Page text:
# Calculating logarithms to any base

In the previous part, we showed that y = ax, can be written in logarithmic form as logay = x.

Note that the number a, called the base, is always positive, that is, a > 0.

Sometimes we need to calculate logarithms to bases other than 10 or e, therefore we have to use the following two formulae:

\begin{align*} log_ax &= \frac{log_{10}x}{log_{10}a} \cr log_ax &= \frac{lnx}{ln a} \end{align*}

Let's take a look at how we would evaluate log6 19.

Step 1: Use the formula $$log_ax = \frac{log_{10}x}{log_{10}a}$$

Step 2: Compare log6 19 with the above formula, we see that x = 19 and a = 6.

Step 3: Substituting into the formula from Step 1: \begin{align*} log_6{19} &= \frac{log_{10}19}{log_{10} 6} \cr &= \frac{1.2788}{0.7782} \cr &= 1.6433 \end{align*}

Note: to calculate log1019 using the calculator, you just press 19 then 'log'

Alternatively, we might sometimes be asked questions such as to what power must 10 be raised to equal the number 5? We can reason that the number 5 is between 1 and 10 so the log of 5 must be greater than the log of 1 (which is 0) and less than the log of 10 (which is 1).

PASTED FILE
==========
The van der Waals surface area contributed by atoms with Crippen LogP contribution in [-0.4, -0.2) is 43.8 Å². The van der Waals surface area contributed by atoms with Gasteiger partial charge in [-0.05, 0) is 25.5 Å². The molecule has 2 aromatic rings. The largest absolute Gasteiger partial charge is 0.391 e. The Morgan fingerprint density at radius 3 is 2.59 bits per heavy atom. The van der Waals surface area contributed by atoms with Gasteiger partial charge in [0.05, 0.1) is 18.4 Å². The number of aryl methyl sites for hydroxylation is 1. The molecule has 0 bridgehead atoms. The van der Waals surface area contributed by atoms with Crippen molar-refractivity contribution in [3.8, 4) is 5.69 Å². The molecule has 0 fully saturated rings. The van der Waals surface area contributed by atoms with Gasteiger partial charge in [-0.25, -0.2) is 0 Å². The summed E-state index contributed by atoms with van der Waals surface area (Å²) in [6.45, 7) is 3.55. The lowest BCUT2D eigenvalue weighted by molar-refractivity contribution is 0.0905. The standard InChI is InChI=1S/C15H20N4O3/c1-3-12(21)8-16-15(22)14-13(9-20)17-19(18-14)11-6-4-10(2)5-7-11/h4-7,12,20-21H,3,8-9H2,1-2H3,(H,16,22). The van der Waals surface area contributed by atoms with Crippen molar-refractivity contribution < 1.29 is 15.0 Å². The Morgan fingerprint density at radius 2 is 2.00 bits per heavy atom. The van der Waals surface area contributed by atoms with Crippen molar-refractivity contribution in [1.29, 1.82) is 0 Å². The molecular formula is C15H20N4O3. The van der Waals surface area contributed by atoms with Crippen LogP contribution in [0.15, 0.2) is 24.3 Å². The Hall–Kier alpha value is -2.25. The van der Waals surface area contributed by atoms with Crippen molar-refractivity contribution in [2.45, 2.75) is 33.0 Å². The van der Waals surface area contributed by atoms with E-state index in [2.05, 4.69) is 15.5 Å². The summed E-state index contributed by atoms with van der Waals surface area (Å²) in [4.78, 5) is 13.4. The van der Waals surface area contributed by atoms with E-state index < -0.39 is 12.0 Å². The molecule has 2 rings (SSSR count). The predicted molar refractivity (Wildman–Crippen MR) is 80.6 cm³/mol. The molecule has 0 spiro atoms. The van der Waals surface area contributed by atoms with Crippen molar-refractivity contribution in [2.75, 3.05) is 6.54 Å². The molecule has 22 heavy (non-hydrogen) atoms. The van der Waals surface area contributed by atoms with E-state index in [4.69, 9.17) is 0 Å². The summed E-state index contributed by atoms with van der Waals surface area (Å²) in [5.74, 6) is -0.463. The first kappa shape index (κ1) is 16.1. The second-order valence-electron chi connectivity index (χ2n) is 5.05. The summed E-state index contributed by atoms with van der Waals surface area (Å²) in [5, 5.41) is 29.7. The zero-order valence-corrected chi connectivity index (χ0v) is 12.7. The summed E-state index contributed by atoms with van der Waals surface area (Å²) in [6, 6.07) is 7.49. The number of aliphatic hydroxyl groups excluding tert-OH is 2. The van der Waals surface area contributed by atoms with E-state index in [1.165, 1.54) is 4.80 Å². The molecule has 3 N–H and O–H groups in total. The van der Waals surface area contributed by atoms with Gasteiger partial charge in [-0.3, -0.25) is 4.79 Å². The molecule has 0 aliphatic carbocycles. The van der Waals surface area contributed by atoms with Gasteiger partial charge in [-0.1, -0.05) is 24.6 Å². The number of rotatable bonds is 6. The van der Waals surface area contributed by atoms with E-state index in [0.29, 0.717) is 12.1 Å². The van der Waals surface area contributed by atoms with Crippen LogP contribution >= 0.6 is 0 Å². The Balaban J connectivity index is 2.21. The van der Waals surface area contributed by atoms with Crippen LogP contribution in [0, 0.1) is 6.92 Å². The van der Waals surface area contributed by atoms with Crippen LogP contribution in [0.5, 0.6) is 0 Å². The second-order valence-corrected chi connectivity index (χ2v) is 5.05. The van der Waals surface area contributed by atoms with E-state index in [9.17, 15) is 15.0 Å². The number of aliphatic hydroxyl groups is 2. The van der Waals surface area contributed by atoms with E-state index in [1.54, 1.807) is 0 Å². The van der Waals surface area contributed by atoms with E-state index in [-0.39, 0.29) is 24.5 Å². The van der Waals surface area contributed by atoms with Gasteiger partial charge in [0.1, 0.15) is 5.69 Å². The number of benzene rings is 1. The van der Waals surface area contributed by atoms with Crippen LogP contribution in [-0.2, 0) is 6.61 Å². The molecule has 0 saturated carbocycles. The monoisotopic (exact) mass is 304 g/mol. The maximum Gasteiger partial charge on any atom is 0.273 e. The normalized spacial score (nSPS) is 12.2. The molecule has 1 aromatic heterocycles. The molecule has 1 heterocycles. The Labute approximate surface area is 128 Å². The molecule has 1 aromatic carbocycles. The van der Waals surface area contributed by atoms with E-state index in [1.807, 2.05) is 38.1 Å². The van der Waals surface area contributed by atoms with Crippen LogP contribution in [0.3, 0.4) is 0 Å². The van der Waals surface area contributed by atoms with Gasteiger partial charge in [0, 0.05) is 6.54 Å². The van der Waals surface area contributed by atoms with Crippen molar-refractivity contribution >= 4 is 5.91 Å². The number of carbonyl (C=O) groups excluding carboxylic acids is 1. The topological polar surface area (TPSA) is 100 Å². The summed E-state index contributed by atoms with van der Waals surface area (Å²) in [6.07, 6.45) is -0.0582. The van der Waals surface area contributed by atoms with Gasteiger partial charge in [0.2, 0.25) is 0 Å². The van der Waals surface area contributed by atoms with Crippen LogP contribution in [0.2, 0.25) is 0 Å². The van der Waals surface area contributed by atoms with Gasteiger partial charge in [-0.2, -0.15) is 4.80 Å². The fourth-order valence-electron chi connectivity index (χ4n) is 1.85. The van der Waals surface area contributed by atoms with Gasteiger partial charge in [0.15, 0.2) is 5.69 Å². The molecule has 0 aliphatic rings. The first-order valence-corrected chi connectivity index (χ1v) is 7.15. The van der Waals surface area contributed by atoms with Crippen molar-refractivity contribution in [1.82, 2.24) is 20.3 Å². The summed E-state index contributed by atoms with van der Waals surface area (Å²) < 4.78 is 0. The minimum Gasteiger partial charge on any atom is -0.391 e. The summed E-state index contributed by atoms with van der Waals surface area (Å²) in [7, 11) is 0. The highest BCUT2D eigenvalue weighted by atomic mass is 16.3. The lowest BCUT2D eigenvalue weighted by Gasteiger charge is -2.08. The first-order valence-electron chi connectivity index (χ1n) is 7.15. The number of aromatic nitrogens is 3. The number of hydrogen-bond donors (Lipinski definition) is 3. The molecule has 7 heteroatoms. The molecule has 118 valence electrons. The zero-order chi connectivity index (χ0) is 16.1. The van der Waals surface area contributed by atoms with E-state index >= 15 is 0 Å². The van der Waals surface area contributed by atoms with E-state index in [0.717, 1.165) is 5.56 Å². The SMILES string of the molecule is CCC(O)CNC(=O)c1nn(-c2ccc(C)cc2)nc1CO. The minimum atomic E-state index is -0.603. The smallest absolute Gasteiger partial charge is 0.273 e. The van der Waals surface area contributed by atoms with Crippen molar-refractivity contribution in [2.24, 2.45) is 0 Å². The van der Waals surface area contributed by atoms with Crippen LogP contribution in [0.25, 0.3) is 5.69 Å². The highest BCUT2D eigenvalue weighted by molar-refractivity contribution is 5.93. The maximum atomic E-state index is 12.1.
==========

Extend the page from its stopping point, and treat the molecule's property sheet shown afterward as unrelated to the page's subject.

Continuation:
The same is true for the numbers 2, 3, 4, 6, 7, 8 and 9; that is, their logs are decimals between 0 and 1.

There is no intuitive way to know the exact log of 5, although we know it is between 0 and 1. Rather, it is necessary to look up the log in a table of logarithms, or to find it using a scientific calculator.

Let's take a look at how we can work this out:

5 = 10x

Take the log of both sides:

Log 5 = X

Therefore, using a calculator we simply press 5 then "log", which will give us 0.699 (rounded to the nearest 3 decimal places)

Therefore, 5 approximately equals 100.699